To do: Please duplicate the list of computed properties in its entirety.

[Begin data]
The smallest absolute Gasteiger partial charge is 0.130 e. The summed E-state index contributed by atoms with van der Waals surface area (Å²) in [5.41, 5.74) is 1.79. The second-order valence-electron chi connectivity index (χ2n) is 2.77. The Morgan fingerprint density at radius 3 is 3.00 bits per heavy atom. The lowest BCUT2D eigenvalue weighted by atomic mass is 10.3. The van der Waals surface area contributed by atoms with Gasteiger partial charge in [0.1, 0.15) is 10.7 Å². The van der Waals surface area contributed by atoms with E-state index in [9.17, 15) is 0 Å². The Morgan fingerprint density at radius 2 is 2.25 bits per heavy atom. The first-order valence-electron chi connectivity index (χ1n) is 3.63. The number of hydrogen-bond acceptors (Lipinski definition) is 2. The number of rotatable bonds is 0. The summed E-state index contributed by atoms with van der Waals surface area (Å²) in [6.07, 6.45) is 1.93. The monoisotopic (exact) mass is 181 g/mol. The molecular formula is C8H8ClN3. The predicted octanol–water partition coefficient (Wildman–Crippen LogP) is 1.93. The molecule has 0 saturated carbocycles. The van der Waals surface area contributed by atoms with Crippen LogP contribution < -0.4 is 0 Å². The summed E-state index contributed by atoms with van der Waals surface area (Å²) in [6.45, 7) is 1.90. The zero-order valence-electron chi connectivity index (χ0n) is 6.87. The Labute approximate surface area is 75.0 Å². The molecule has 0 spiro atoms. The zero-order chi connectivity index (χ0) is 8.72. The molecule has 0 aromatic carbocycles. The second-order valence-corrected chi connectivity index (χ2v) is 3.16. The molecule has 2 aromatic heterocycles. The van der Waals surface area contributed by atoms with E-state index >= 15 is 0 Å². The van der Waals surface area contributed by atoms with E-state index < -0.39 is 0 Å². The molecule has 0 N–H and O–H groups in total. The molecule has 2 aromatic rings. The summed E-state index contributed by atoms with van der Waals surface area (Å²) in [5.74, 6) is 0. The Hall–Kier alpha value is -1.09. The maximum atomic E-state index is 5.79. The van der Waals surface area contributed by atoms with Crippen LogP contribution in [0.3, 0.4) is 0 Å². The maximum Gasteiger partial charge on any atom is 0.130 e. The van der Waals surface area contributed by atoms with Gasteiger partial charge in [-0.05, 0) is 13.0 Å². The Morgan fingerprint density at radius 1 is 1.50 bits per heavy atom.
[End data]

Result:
The smallest absolute Gasteiger partial charge is 0.130 e. The summed E-state index contributed by atoms with van der Waals surface area (Å²) in [5.41, 5.74) is 1.79. The second-order valence-electron chi connectivity index (χ2n) is 2.77. The Morgan fingerprint density at radius 3 is 3.00 bits per heavy atom. The lowest BCUT2D eigenvalue weighted by atomic mass is 10.3. The van der Waals surface area contributed by atoms with Gasteiger partial charge in [0.1, 0.15) is 10.7 Å². The van der Waals surface area contributed by atoms with E-state index in [9.17, 15) is 0 Å². The Morgan fingerprint density at radius 2 is 2.25 bits per heavy atom. The first-order valence-electron chi connectivity index (χ1n) is 3.63. The number of hydrogen-bond acceptors (Lipinski definition) is 2. The number of rotatable bonds is 0. The summed E-state index contributed by atoms with van der Waals surface area (Å²) in [6.07, 6.45) is 1.93. The monoisotopic (exact) mass is 181 g/mol. The molecular formula is C8H8ClN3. The predicted octanol–water partition coefficient (Wildman–Crippen LogP) is 1.93. The molecule has 0 saturated carbocycles. The van der Waals surface area contributed by atoms with Crippen LogP contribution < -0.4 is 0 Å². The summed E-state index contributed by atoms with van der Waals surface area (Å²) in [6.45, 7) is 1.90. The zero-order valence-electron chi connectivity index (χ0n) is 6.87. The Labute approximate surface area is 75.0 Å². The molecule has 0 spiro atoms. The zero-order chi connectivity index (χ0) is 8.72. The molecule has 0 aromatic carbocycles. The second-order valence-corrected chi connectivity index (χ2v) is 3.16. The molecule has 2 aromatic heterocycles. The van der Waals surface area contributed by atoms with E-state index >= 15 is 0 Å². The van der Waals surface area contributed by atoms with E-state index < -0.39 is 0 Å². The molecule has 0 N–H and O–H groups in total. The molecule has 2 aromatic rings. The summed E-state index contributed by atoms with van der Waals surface area (Å²) in [5.74, 6) is 0. The Hall–Kier alpha value is -1.09. The maximum atomic E-state index is 5.79. The van der Waals surface area contributed by atoms with Crippen LogP contribution in [0.3, 0.4) is 0 Å². The maximum Gasteiger partial charge on any atom is 0.130 e. The van der Waals surface area contributed by atoms with Gasteiger partial charge in [-0.05, 0) is 13.0 Å². The Morgan fingerprint density at radius 1 is 1.50 bits per heavy atom.